1. Analysis
July 15, 2022updated 01 Aug 2022 4:14am

Can Sweatcoin beat the obesity crisis?

The crypto startup taking steps to fatten your wallet, not your waist

By Eric Johansson

The UK is getting fat. Despite the government introducing measures like a sugar tax and forcing restaurants to print out how many calories dishes have on menus, its efforts to tackle the obesity pandemic have had little effect. The growing plethora of fitness trackers, workout apps and virtual reality startups’ ability to shrink the waistline of the average Brit has thus far also been negligible. Big Tech apparently can’t shrink big guts. However, cryptocurrency startup Sweatcoin believes it can nudge things in the right direction.

“Our thesis is that we can harness behavioural science to get people moving more by incentivising steps with an instantaneous reward mechanism,” Oleg Fomenko, co-founder of Sweatcoin, tells Verdict.

So what is Sweatcoin? At it’s core the London-based company is two things: a fitness app and a cryptocurrency. The Sweatcoin app tracks how many steps users take. The app then converts these steps into Sweatcoin’s digital currency, SWEAT. Users can then spend the rewards from walking on goods and services or donate them to charities.

And, of course, you can trade SWEAT for other cryptocurrencies like bitcoin. However, even though Sweatcoin’s digital dosh also runs on blockchain, the co-founder is adamant that it is different from memecoins and other online monies.

“We are not a crypto for crypto’s sake, but see this evolution as the natural economic extension of the Sweatcoin rewards-for-steps app business,” Fomenko says. “We have very successful business creds in health-tech and understand the behavioural science of what we’re doing.”

Greener than bitcoin?

The Sweatcoin co-founder also argues that the company differs from other cryptocurrencies in another way: it is more sustainable. That is a bold claim.

The fight over how bad bitcoin really is for the environment has raged for years. On the one hand you have researchers criticising cryptocurrencies in general and bitcoin in particular for burning more electricity than some smaller countries. They also argue that cryptos create tons of electronic waste each year.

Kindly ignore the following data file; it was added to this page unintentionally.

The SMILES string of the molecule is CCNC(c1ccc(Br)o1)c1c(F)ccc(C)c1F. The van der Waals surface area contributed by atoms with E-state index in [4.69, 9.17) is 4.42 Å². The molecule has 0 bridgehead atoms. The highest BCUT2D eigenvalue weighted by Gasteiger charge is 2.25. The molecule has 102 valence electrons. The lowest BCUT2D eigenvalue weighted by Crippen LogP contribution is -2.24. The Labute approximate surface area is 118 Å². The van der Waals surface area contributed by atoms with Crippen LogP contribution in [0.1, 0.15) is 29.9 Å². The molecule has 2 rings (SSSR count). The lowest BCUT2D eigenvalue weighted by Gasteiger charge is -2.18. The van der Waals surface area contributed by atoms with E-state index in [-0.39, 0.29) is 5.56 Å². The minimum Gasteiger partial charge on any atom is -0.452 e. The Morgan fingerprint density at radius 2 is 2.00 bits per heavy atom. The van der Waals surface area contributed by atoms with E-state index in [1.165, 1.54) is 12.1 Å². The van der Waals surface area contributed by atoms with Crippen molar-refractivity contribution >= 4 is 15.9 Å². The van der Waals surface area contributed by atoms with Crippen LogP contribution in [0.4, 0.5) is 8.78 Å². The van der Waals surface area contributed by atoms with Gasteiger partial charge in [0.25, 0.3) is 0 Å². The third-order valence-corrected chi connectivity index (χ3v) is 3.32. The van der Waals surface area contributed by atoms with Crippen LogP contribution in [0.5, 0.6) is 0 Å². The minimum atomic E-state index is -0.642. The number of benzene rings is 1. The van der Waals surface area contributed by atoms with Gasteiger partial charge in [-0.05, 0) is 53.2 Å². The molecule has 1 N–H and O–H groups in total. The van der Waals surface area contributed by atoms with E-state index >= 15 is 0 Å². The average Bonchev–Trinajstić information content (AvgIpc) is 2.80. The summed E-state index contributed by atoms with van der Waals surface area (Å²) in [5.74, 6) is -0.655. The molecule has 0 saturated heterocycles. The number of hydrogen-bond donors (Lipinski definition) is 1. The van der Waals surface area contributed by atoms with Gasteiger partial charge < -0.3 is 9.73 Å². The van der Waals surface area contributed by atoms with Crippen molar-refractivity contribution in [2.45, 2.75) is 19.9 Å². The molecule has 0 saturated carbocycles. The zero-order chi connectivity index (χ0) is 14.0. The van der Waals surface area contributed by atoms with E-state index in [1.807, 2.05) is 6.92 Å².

Crypto bros have lamented that the criticism is unjustified. They alternate between claiming that the numbers are wrong or, even if they aren’t, that the energy consumption used is worth it to make the cryptocurrencies safer.

“Not all blockchains are environmentally unfriendly, but to maintain the accuracy of a blockchain, computers must run a consensus mechanism; this mechanism requires a vast amount of computing power, utilising a considerable amount of electricity,” Fomenko says.

He echoes the sentiment of the researchers that bitcoin is particularly bad for the environment. This is due to bitcoin using a proof-of-work consensus model to mint new tokens. That is not what Sweatcoin does, Fomenko says.

“[SWEAT] is built on Near Protocol, a carbon-neutral blockchain and the token itself if generated by ‘proof of movement’, not proof of work – using our proprietary step-counting technology, which cannot be hacked,” Fomenko claims. “This is arguably the greenest and cleanest form of crypto-generation.”

Will Sweatcoin survive the crypto crash?

The differences between Sweatcoin and other cryptocurrencies are also a reason why Fomenko claims he’s not too worried about the current crypto crash. In fact, he believes it can shock the industry into shape in the long run.

“Hopefully, the recent crash signifies the end of a bursting bubble; it will inevitably flush away a lot of projects with no foundations, and scare away investors who don’t believe, or understand, what they’re buying into,” Fomenko says.

Crypto wonks had a great time during the pandemic. People flocked to invest in digital currencies. Part of the reason was simply due to the fact that they had little else to do during lockdown. The other is that the buzz around the industry turned into a tornado.